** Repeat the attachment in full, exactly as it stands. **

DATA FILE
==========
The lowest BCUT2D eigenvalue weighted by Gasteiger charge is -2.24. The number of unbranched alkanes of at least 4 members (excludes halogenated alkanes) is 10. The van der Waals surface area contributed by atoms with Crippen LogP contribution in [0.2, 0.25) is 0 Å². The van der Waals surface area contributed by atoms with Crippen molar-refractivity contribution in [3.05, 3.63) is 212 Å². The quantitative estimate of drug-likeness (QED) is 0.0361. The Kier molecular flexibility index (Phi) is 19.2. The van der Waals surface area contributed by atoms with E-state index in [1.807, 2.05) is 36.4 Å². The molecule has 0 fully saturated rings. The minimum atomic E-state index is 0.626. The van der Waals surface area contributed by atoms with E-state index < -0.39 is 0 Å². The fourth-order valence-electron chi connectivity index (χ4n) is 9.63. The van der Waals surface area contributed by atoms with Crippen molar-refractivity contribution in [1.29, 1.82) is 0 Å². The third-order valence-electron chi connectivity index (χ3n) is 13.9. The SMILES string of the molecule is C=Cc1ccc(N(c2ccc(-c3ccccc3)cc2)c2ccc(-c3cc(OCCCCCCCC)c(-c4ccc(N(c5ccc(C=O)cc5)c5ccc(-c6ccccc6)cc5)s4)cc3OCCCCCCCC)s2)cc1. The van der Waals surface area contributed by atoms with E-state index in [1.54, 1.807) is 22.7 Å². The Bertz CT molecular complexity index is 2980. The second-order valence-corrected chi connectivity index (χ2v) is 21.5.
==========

The lowest BCUT2D eigenvalue weighted by Gasteiger charge is -2.24. The number of unbranched alkanes of at least 4 members (excludes halogenated alkanes) is 10. The van der Waals surface area contributed by atoms with Crippen LogP contribution in [0.2, 0.25) is 0 Å². The van der Waals surface area contributed by atoms with Crippen molar-refractivity contribution in [3.05, 3.63) is 212 Å². The quantitative estimate of drug-likeness (QED) is 0.0361. The Kier molecular flexibility index (Phi) is 19.2. The van der Waals surface area contributed by atoms with E-state index in [1.807, 2.05) is 36.4 Å². The molecule has 0 fully saturated rings. The minimum atomic E-state index is 0.626. The van der Waals surface area contributed by atoms with E-state index < -0.39 is 0 Å². The fourth-order valence-electron chi connectivity index (χ4n) is 9.63. The van der Waals surface area contributed by atoms with Crippen molar-refractivity contribution in [1.29, 1.82) is 0 Å². The third-order valence-electron chi connectivity index (χ3n) is 13.9. The SMILES string of the molecule is C=Cc1ccc(N(c2ccc(-c3ccccc3)cc2)c2ccc(-c3cc(OCCCCCCCC)c(-c4ccc(N(c5ccc(C=O)cc5)c5ccc(-c6ccccc6)cc5)s4)cc3OCCCCCCCC)s2)cc1. The van der Waals surface area contributed by atoms with E-state index in [1.54, 1.807) is 22.7 Å². The Bertz CT molecular complexity index is 2980. The second-order valence-corrected chi connectivity index (χ2v) is 21.5.